“It’s about one of the greatest games that Australia has ever produced, and that has more impact and more gravity than it ever has before,” she says of Playing For Keeps.
“And all the characters, the people in this world, we see them on social media. We see them being interviewed. But do we really know them? This show creates that beautiful, shiny world as we have seen it from an objective position, but then we crack it open and we give the audience an opportunity to vicariously live through us and walk into that world. It’s voyeuristic in the best possible way.”
A mad Collingwood fan, West sought inspiration for her role as the coach’s wife and sexy den mother from stories her social circle of real-life WAGS had told her over the years. “I am not going to drop any names because I don’t think that would be the right thing to do, but I do have friends in that world,” she says.
West’s children were front of mind when she and Bennett separated after 13 years together. The chef has been living and working in Byron Bay while West has remained in Melbourne. West has previously refused to comment on rumours about the status of their relationship, but she now reveals to Stellar: “We’re not currently together. We’re striving to reconnect as friends and parents, but who knows what the future holds? As a family we’ll continue to split our time between Melbourne and Byron Bay.”
West says the breakdown of her relationship was a result of the pressures of balancing the demands of their jobs and their young family. “Having a public profile, having two high-pressure careers, having a multitude of children – and I will say they are a lot harder to train than dragons – it puts exponential pressures on a relationship,” she says.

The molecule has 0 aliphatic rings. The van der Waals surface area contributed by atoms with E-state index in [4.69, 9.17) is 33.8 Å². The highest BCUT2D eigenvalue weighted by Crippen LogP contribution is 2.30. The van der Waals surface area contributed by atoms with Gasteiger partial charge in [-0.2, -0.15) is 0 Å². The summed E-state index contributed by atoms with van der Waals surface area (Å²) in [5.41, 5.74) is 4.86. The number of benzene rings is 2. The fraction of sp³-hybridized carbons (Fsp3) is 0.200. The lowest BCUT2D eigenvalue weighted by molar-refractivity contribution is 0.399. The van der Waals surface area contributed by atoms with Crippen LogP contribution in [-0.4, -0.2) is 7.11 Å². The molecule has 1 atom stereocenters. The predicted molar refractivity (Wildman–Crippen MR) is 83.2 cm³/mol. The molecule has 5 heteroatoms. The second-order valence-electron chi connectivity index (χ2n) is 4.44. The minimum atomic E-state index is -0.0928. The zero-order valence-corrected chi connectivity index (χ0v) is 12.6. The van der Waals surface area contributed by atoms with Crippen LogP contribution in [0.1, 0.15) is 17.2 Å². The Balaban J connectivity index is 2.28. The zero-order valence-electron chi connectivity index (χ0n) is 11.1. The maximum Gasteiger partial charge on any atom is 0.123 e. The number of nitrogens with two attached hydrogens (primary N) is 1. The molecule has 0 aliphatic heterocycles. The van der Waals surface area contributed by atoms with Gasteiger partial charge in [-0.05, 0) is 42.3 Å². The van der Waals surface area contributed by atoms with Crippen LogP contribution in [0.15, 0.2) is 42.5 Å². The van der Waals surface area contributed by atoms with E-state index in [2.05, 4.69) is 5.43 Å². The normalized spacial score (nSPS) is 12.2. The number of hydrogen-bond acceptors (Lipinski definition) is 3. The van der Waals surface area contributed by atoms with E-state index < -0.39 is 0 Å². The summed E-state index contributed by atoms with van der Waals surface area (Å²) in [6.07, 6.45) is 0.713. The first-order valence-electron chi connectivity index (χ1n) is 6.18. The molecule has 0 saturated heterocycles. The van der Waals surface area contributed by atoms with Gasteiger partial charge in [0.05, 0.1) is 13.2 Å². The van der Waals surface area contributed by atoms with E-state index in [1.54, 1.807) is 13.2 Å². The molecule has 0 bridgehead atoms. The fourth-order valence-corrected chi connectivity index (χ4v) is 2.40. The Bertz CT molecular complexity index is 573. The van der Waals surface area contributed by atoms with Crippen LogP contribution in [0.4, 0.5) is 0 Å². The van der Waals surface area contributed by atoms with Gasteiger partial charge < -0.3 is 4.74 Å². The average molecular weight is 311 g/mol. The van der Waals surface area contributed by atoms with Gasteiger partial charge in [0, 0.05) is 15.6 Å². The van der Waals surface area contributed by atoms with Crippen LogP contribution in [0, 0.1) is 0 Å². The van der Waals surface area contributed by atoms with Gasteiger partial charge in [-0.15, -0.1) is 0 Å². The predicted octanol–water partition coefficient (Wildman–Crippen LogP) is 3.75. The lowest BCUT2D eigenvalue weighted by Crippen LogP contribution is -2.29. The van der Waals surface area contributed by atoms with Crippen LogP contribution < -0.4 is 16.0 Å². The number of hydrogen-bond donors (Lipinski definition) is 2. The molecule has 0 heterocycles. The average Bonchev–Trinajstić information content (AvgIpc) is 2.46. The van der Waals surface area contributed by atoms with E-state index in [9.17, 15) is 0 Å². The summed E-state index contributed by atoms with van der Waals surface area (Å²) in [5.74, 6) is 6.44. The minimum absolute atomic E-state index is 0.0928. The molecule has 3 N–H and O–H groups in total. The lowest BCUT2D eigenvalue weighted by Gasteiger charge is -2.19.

“And cracks can form, and things that we don’t necessarily plan in the beginning can happen.”
She adds of the interest in the break-up: “It’s hard when people ask questions. People will always be curious no matter what you do. There will always be salacious rumours made up about you. That’s part of public life and you have to accept that.”
Until recently, West has had to turn down some job offers to keep things on an even keel at home. But now her youngest children, twins Margaux and Xalia, have turned three, she feels free to expand her horizons as a writer and actor. At 38, West believes she’s only just hitting her straps as an actor, and is set to cut her teeth as a director on Neighbours. West was studying law, with the hopes of one day assisting victims of sex crimes, when she landed the role of Ramsay Street’s resident good girl, Dee Bliss. “I was in my third year [of a degree] when I was doing both Neighbours and studying,” she recalls. “That became too taxing and I could see Neighbours was offering me a once in a lifetime opportunity, so I made the choice that I can return to law and I still intend to one day. In all my spare time…” she adds with a wry laugh.
She says her passion for helping abuse victims led her to become a staunch advocate for other women on set. While supportive of the changes ushered in by the #Metoo movement, West says she has never been afraid to stick up for herself when she was asked to do anything she wasn’t comfortable with.
“We have all had our experiences and I have made a point of relating my own experiences to other women in the industry,” she says.
“Unfortunately there has been such a perception that when you’re gifted with a role you sometimes have to make untenable choices and necessary sacrifices to hold onto that role, because there are hundreds of girls behind you